Many paintings in the Gallery once looked quite different from how they do today. Sometimes artists themselves have made changes. In other cases, transformations have been brought about by accident, or through the intentional interventions of dealers and restorers.

Close Examination: Fakes, Mistakes and Discoveries explores some of the stories of change and transformation behind paintings in the National Gallery.  

These case studies show how scientific analysis can help detect changes, and how researchers interpret the results to understand why they occurred. Find out about some surprising discoveries made through close examination:

Master of the Mornauer Portrait, 'Portrait of Alexander Mornauer', about 1464-88
This portrait was given a complete makeover in the 18th century. But why, and by whom?
Dosso Dossi, 'A Man embracing a Woman', probably about 1524
Discover how a circular ceiling painting was cleverly transformed into a rectangular gallery picture
Giorgione, 'Il Tramonto (The Sunset)', 1506-10
Have interventions by 20th-century restorers deepened the mystery of Giorgione's painting?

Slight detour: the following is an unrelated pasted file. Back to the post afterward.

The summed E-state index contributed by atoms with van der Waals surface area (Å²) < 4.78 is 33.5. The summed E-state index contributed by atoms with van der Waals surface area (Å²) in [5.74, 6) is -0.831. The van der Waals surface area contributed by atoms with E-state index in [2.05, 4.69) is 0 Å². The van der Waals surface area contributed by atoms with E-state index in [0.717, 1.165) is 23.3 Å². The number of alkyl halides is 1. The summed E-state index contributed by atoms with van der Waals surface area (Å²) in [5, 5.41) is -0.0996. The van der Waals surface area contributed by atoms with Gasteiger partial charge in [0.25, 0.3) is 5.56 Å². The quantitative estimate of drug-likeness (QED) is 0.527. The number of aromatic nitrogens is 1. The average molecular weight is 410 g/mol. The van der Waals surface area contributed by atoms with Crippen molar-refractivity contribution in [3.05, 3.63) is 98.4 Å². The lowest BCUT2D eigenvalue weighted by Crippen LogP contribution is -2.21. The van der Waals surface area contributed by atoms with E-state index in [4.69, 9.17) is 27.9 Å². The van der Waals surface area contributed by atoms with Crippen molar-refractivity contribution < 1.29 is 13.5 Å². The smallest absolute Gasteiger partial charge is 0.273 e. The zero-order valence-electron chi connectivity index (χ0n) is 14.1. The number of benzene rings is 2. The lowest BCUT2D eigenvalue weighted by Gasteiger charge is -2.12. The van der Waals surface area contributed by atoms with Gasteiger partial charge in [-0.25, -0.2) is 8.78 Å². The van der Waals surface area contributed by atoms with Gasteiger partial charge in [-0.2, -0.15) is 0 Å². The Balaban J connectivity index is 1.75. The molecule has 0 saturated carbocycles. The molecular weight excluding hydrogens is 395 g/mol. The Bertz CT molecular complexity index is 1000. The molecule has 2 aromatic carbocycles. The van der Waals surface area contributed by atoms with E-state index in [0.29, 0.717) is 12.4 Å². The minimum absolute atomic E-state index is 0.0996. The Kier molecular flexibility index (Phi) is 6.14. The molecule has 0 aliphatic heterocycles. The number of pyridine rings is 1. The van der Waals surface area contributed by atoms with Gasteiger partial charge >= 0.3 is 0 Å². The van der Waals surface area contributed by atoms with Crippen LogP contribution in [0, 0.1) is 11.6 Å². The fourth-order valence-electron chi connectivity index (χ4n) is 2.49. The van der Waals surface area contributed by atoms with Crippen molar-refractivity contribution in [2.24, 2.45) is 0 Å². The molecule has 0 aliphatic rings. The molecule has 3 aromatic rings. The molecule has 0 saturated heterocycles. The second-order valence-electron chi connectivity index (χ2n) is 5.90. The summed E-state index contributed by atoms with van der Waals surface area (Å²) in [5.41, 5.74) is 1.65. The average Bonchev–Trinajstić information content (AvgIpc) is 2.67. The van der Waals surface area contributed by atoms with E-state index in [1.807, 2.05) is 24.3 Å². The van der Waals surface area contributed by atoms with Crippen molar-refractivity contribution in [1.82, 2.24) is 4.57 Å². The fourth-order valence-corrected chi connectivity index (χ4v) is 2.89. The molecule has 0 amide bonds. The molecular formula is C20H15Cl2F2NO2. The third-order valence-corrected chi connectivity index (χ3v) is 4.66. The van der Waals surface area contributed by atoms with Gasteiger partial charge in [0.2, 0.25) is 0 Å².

Italian, North, 'Woman at a Window', probably 1510-30
After 300 years, this seductive beauty was transformed into a demure lady. Find out why
Pieter de Hooch, 'A Man with Dead Birds, and Other Figures, in a Stable', about 1655
De Hooch never intended a still life of dead birds – who transformed this painting and why?
Follower of Robert Campin, 'The Virgin and Child before a Firescreen', about 1440
Portions of this painting are the work of a 19th-century restorer – can you tell which ones?
Detail from Giovanni Bellini, 'A Dominican, with the Attributes of Saint Peter Martyr', about 1490-1500
Modern technology reveals Bellini's original painting – hidden for 400 years
The Le Nain Brothers, 'Four Figures at a Table',about 1643
Which Le Nain brother painted this simple scene? And who painted the mysterious portrait hidden beneath its surface?